(Part 1 of a series)
In All The Wrong Places
In North Africa, around 354 A.D., a baby boy was born to a Christian mother and a pagan father. As the boy grew into a young man he found trouble and mischief at every turn. When he turned 16 years old, he traveled to Carthage, which was a Roman territory. There he studied rhetoric and debate. While studying in Carthage, this young man sought fulfillment in his life. We might say he was looking for love in all the wrong places.
The young man met a young woman and moved in with her and they had a child together. His mother, who never ceased to pray for her son, was not happy about his new living arrangements and continued to intercede for him.
As he got older he became quite accomplished in the area of rhetoric and was a much sought-after teacher. Students from all over the Empire came to study under him. He enjoyed all the privileges and things the world had to offer. However, every time he went home to visit his family, his mother asked him when he was going to become a Christian.
A Restless Heart
And though he would never admit it to his mother, his soul was restless. He still desired meaning and purpose for his life; something deeper and more meaningful than he was experiencing. Everything he had sought after and trusted in, up to this point in his life, was fleeting. The things of the world just didn’t last. So, he began studying the different philosophies and religions of his day, everything except Christianity.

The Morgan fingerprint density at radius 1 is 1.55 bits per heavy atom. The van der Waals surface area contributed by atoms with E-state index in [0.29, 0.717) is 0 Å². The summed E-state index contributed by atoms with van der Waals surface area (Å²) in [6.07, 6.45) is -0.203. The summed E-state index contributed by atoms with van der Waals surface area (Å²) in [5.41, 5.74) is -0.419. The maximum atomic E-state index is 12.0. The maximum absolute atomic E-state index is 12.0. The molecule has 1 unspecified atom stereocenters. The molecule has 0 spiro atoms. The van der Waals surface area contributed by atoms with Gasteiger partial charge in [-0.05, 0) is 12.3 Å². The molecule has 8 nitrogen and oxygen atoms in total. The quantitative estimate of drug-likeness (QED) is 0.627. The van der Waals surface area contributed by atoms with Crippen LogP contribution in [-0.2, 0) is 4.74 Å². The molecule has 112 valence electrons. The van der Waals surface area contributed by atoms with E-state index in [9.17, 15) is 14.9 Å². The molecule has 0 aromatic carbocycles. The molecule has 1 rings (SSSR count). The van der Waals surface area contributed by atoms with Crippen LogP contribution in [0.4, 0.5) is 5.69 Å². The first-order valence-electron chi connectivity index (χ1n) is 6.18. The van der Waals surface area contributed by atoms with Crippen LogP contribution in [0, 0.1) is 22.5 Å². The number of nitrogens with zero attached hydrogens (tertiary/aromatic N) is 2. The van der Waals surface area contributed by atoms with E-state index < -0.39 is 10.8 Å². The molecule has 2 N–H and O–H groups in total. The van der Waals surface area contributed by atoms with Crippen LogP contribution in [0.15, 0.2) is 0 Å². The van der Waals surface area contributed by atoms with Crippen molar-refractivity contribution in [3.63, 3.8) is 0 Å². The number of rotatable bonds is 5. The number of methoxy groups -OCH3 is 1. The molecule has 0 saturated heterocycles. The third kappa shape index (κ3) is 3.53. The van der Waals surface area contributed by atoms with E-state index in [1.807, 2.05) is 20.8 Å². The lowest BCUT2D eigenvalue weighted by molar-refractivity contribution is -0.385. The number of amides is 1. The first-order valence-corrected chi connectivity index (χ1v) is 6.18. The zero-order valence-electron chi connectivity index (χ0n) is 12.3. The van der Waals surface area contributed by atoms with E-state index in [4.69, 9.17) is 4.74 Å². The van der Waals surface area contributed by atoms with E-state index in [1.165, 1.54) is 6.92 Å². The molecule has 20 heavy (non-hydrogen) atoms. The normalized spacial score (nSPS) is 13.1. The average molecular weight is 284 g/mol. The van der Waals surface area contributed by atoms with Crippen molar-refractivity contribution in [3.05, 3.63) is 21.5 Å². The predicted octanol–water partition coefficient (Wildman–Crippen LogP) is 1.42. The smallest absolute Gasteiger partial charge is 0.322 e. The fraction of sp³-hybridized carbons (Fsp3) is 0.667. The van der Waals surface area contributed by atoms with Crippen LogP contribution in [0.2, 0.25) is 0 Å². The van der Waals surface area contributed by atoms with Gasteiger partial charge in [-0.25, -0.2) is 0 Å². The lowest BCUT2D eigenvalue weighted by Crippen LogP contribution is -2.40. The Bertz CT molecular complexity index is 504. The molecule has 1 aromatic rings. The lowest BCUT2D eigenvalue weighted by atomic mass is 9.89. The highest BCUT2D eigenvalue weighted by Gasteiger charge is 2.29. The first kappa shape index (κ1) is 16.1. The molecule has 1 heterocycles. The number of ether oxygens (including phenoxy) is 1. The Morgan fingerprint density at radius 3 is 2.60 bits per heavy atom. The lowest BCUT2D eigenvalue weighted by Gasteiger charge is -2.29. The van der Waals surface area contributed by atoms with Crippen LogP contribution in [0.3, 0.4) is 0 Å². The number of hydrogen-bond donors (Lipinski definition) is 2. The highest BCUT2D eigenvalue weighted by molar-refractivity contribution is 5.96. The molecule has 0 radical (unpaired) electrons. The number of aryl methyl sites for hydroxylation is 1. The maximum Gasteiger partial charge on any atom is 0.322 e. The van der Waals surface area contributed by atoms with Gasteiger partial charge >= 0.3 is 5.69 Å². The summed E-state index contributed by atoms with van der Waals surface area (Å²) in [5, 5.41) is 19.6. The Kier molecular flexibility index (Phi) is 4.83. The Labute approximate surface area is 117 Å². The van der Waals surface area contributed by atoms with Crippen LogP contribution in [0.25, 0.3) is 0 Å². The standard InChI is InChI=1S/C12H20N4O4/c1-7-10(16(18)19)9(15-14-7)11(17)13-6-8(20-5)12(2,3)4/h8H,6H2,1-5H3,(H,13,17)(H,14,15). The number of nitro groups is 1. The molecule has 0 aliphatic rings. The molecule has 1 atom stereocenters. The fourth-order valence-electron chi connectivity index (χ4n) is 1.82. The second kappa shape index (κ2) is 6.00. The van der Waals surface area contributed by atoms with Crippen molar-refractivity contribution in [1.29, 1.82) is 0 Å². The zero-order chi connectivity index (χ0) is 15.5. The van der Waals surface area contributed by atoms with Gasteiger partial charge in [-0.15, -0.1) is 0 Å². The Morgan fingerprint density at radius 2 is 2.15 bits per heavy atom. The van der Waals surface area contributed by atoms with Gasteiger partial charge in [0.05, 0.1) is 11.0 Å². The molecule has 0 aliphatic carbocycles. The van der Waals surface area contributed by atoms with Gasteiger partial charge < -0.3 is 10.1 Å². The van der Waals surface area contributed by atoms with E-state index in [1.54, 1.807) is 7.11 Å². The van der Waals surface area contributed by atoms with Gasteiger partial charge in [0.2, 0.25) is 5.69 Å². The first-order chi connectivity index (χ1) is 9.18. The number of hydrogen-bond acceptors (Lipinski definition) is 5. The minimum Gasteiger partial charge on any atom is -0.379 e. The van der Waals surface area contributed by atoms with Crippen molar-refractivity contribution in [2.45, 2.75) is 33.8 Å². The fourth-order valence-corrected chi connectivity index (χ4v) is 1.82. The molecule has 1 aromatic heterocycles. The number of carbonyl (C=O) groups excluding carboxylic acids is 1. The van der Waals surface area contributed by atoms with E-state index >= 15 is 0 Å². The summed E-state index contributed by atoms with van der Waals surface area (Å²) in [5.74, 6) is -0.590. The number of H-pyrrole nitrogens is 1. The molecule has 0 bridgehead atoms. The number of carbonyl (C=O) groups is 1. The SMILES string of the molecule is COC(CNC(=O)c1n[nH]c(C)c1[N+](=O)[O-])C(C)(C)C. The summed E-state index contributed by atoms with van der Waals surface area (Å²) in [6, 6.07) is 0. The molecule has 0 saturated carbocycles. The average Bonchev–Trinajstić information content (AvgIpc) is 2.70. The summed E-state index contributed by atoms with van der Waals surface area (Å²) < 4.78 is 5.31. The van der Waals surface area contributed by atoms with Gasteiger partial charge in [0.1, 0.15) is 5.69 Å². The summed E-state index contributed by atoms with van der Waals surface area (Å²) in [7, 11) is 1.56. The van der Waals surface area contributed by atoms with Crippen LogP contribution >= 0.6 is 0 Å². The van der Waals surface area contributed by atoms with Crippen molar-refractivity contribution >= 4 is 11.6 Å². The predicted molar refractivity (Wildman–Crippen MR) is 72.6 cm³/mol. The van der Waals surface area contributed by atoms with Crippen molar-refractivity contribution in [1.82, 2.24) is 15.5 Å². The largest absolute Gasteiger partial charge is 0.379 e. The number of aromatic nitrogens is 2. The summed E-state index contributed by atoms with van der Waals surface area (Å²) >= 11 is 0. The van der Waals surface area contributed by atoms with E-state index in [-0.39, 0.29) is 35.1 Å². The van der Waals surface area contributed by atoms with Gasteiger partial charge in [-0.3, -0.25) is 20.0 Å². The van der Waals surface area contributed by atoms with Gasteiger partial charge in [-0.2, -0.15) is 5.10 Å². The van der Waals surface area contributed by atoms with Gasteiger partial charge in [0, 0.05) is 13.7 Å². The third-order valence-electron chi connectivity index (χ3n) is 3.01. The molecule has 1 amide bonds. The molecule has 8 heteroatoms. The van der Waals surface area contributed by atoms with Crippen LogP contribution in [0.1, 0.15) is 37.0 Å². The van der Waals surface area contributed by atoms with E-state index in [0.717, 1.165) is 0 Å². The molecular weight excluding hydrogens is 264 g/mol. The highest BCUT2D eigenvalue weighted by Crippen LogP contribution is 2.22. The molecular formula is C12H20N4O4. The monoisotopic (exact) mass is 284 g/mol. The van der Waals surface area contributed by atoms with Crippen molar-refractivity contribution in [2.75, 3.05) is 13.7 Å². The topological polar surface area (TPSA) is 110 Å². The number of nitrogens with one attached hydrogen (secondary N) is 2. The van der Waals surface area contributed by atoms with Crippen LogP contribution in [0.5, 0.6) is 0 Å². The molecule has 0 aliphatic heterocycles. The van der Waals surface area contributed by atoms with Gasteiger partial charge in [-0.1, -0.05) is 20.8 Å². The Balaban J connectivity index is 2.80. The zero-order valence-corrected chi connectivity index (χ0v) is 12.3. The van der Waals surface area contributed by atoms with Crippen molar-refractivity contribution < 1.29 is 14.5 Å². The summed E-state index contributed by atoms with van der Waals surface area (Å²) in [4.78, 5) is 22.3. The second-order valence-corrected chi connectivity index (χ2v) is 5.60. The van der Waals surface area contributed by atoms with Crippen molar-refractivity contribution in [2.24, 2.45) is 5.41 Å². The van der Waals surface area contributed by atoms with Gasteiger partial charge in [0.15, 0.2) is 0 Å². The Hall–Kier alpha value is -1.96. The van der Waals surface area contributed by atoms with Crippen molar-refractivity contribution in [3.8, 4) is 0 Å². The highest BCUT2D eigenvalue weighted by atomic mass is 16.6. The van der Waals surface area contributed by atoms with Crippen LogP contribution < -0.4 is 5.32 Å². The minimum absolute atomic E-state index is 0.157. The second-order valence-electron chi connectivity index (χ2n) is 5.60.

He had nothing but contempt for Christianity. He believed Christianity had nothing to offer, because becoming a Christian, he thought, meant having to stop thinking altogether. Not only that, he believed becoming a Christian meant he would have to change the way he lived. He didn’t want any part of that.
A Mother’s Love
However, his mother continued to pray for him. In fact she would occasionally pester the local priests, asking them to “save her son.” Well, because she loved her son, she decided to find him in Carthage and beg him to become a Christian. However, after several weeks of his mother’s “persistence,” he decided to sneak out of Carthage and head to Rome, without telling her. So he left, and wouldn’t you know it, his mother followed him there as well.
While in Rome, the young man began to have doubts about his beliefs. Nothing seemed to satisfy the restlessness of his soul. In an effort to ease his restless conscience, he visited a church and listened to a preacher there. He never went all the way in the church, but stood at the back, just to listen. And, as time went on, his perspectives about life began to change. He began to learn more about Christianity.
Intellectually, he was fighting becoming a Christian, but his heart (via the Holy Spirit) was convicting him about the way he was living his life. This led to a spiritual crisis for him.
Stay Tuned for Part 2